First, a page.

Find the locus of $$\text{Re}(z)=-5$$.

Solution:

The locus of $$\text{Re}(z)=-5$$ is a line parallel to the imaginary axis and passes through $$-5$$ on the real axis.

Figure 5. Locus of $$\text{Re}(z)=-5$$

### Locus of $$\text{Im}(z)=k$$

For a real number $$k$$, the locus of $$\text{Im}(z)=k$$ refers to the set of all complex numbers $$z$$ such that their imaginary part is equal to the value $$k$$.

Therefore, the locus of $$\text{Im}(z)=k$$ is a line parallel to the real axis, passing through the value $$k$$ on the imaginary axis.

Find the locus of $$\text{Im}(z)=3$$.

Solution

The locus of $$\text{Im}(z)=3$$ is a line parallel to the real axis and passes through $$3$$ on the imaginary axis.

Figure 6. Locus of $$\text{Im}(z)=3$$

### Locus of $$|z-a|=|z-b|$$

Given $$a$$ and $$b$$, two complex numbers, the locus of $$|z-a|=|z-b|$$ refers to the set of all complex numbers $$z$$ such that their distance to $$a$$ is equal to their distance to $$b$$.

Therefore, the locus of $$|z-a|=|z-b|$$ is the perpendicular bisector of the line segment joining the two complex numbers $$a$$ and $$b$$.

Find the locus of $$|z-1-i|=|z+1+i|$$.

Solution:

Note that

$|z-1-i|=|z-(1+i)|$

and $|z+1+i|=|z-(-1-i)|.$

So the locus of $$|z-1-i|=|z+1+i|$$ is the perpendicular bisector of the line joining $$1+i$$ and $$-1-i$$.

Figure 7. Locus of $$|z-1-i|=|z+1+i|$$

## Argand diagram example

Let's look at an example to apply what you have seen until now.

Locate the complex numbers $$4+3i$$ and $$-3-4i$$ and find their expression in polar coordinates.

Solution:

The complex numbers are plotted below.

Figure 8. The complex numbers $$4+3i$$ and $$-3-4i$$ in an Argand diagram

To find its expression in polar coordinates, you have to use the formula according to the quadrant where the complex number is located.

For $$4+3i$$: the value of $$r$$ is given by

$r=\sqrt{4^2+3^2}=\sqrt{25}=5.$

To calculate $$\theta$$, note that $$4+3i$$ is in the first quadrant, so

$\theta=\arctan \left(\frac{3}{4}\right)\approx 0.64.$

Therefore, the complex number $$4+3i$$ in polar coordinates is $$5e^{0.64i}$$.

For $$-3-4i$$: the value of $$r$$ is given by

$r=\sqrt{(-4)^2+(-3)^2}=\sqrt{25}=5.$

To calculate $$\theta$$, note that $$-3-4i$$ is in the third quadrant, so

$\theta=\arctan \left(\frac{-4}{-3}\right)-\pi\approx -2.21 .$

Therefore, the complex number $$-3-4i$$ in polar coordinates is $$5e^{-2.21i}$$.

Let's take another example.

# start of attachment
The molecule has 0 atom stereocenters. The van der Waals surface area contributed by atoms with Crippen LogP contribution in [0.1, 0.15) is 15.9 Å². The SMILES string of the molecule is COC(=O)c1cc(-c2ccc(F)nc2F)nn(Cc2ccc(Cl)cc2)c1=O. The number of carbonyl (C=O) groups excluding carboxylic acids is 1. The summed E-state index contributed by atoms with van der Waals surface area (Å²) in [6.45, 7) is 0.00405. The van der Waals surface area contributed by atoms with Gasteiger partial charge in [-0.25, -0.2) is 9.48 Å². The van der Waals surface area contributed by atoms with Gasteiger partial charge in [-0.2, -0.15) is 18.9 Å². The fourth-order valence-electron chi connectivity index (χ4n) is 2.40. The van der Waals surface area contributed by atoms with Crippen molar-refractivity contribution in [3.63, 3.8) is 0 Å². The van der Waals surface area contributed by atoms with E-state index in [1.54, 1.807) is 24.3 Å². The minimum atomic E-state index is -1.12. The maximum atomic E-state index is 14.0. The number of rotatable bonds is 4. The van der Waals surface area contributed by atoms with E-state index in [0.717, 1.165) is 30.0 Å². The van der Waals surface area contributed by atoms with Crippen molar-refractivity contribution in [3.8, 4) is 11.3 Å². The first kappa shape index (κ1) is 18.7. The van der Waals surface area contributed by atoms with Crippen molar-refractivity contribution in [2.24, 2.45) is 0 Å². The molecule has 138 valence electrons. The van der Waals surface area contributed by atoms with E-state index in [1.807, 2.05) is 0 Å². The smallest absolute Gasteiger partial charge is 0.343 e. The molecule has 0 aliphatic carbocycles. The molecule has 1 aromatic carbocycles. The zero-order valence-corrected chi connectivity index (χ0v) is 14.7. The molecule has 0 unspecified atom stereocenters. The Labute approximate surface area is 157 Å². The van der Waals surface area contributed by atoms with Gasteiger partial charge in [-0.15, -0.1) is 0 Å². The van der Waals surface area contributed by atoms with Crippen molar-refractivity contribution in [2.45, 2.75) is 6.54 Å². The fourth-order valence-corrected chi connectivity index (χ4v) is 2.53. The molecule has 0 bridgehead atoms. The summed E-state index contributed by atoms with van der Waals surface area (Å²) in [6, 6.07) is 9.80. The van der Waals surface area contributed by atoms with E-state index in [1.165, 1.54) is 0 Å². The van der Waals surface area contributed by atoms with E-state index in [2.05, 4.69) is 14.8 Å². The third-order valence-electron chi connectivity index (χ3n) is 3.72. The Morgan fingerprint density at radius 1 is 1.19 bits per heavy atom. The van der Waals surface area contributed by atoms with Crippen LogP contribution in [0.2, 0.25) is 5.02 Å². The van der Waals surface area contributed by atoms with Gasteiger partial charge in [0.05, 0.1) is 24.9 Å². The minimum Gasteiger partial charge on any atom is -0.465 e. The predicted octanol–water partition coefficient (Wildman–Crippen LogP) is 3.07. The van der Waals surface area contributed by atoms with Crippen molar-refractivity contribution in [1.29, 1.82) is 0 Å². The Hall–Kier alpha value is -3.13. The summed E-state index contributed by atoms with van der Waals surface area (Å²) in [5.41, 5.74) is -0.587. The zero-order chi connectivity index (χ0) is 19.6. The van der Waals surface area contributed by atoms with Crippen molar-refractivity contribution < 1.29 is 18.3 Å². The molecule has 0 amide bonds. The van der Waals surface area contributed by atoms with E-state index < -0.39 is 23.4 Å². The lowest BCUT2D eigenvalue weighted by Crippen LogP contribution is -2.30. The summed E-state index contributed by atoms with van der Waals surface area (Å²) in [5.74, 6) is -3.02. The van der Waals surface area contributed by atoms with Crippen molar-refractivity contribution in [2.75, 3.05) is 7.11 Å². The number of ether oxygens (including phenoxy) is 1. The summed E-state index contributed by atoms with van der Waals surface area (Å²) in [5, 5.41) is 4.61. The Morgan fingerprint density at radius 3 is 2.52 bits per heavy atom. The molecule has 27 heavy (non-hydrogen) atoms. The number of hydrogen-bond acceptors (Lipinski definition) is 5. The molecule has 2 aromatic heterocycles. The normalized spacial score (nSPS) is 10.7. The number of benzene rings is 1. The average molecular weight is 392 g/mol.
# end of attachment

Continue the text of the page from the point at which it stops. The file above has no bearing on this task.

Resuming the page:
Find the locus $$\text{Im}(z) = -2$$ and the locus $$\text{Re}(z)= 4$$. Are there any numbers that are in both sets?

Solution:

The locus of $$\text{Im}(z) = -2$$ is a horizontal line through $$-2$$, the locus of $$\text{Re}(z)= 4$$ is a vertical line through $$4$$ and the only value in both sets is the complex number $$4-2i$$.

Figure 9. The locus of $$\text{Im}(z) = -2$$ and $$\text{Re}(z)= 4$$

## Argand Diagram - Key takeaways

• An Argand diagram is a two-dimensional plane which you can use to visualise complex numbers.
• The Argand diagram is also called Argand plane or complex plane.
• A complex number $$z=a+bi$$ can be written as $z=re^{i\theta},$ where $$r$$ is the length of the line joining the point to the origin, given by the formula $r=\sqrt{a^2+b^2},$ and $$\theta$$ is the angle of this line to the real axis.
• A circle with centre $$z_0$$ and radius $$k$$ is written as $|z-z_0|=k.$

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What are Argand diagrams used for?

The Argand diagram is used to visualise complex numbers.

How do you find the Argand of a complex number?

To find the location of a complex number a+bi on an Argand diagram, you have to find the value a on the real axis and the value b on the imaginary axis.

What is Argand diagram?

The Argand diagram (or Argand plane or complex plane) is a bidimensional plane on which you can visualise complex numbers.

How do you plot an Argand diagram?

To plot a complex number z=a+bi, first locate the value a on the horizontal axis and then the value b on the vertical axis. The location of the complex number a+bi on the Argand diagram would correspond to the point (a,b).

What is Argand diagram in mathematics?

In mathematics, the Argand diagram is a bidimensional plane whose horizontal axis is called the real axis and the vertical axis is called the imaginary axis. On it, you can visualise complex numbers and do geometry with them.

What is an example of Argand diagram?

On an Argand diagram, you can plot circles. For example, a circle with radius 5 with centre in 1+i is given by |z-1-i|=5.

## Test your knowledge with multiple choice flashcards

In which quadrant is $$2+3i$$ located?

In which quadrant is $$-5+10i$$ located?

In which quadrant is $$-1-8i$$ located?